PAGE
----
Killzone: Shadow Fall Developer Says PlayStation 4 Requires “Quadruple” The Production Effort

ps4 playstation-4

Guerrilla Games (the studio behind the PlayStation 4 launch title Killzone: Shadow Fall) lead designer Eric Boltjes has estimated that the effort to produce a next-gen title has increased fourfold over what is required on the current consoles.

Boltjes made his remarks about the cost of PlayStation 4 development during a recent interview with VG247, where he said in part:

“The really scary part is, all the tools and all the stuff we developed previously had to go out of the window. We had to re-do everything. We had the engine that we were rebuilding to fit next-gen – you know, the new architecture all that sort of stuff – all the assets had to be re-done, weapons had to be re-done and the animation systems had to be rebuilt. It was a lot like leaving your save data for something new and scary.”

“The architecture is really cool because it’s easier to develop for… [but] It’s also a lot more demanding, because the production effort needed just to make a next-gen title now is not doubled; It’s quadrupled. That’s because everything needs to look that much better. It takes a lot more people, and that takes a lot more communication. So it does it make things a lot more easier from a technical standpoint, but from a professional standpoint it makes things a lot harder.”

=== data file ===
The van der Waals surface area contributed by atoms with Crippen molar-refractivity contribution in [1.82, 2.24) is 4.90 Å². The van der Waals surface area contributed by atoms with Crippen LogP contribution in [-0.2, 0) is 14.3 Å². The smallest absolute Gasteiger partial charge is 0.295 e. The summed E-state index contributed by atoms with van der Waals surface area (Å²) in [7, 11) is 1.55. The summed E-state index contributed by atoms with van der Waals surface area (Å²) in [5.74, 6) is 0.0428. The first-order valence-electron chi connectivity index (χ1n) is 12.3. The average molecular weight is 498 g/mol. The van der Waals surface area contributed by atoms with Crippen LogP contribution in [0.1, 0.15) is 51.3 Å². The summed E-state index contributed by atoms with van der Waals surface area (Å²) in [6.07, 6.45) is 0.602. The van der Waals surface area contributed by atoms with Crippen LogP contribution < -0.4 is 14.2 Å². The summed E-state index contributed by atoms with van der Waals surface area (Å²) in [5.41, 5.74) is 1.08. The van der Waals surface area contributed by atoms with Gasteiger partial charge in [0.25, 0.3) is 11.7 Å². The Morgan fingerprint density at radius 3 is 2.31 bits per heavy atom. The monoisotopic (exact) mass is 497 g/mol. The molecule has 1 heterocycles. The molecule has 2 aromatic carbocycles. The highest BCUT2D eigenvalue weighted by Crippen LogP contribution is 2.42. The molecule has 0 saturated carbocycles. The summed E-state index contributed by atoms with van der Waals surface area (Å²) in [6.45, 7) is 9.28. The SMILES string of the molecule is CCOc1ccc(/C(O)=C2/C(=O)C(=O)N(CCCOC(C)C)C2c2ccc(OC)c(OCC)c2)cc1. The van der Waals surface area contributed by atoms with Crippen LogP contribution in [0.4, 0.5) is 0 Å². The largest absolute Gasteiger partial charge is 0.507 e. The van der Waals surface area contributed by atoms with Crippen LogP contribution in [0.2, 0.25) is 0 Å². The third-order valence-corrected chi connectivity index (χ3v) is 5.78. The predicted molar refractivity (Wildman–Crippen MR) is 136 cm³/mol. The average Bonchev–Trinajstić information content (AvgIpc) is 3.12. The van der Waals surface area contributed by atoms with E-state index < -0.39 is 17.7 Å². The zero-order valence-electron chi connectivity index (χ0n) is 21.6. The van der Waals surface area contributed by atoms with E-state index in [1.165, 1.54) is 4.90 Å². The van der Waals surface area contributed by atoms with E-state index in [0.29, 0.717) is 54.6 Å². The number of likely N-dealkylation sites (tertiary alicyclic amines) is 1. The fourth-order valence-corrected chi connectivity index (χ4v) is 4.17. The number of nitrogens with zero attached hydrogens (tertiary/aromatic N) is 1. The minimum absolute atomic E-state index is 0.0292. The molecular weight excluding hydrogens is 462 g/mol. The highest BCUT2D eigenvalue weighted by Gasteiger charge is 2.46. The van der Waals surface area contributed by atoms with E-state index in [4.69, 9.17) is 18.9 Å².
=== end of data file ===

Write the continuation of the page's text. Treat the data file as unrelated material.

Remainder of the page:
While it is unlikely that increased “production effort” translates one to one into increased development costs, Boltjes’ statement should ring a few alarm bells for anyone who has paid attention to the video game industry over the last several years.

Over the course of the life of the current high definition consoles we saw more than a handful of developers and publishers close up shop because the higher cost to develop in HD outpaced the increase in consumer demand for video games. If production costs on the PlayStation 4 and (presumably) the Xbox One double (or even worse, quadruple) it seems to be setting the stage for even more contraction in the so-called “AAA” development side of the gaming industry.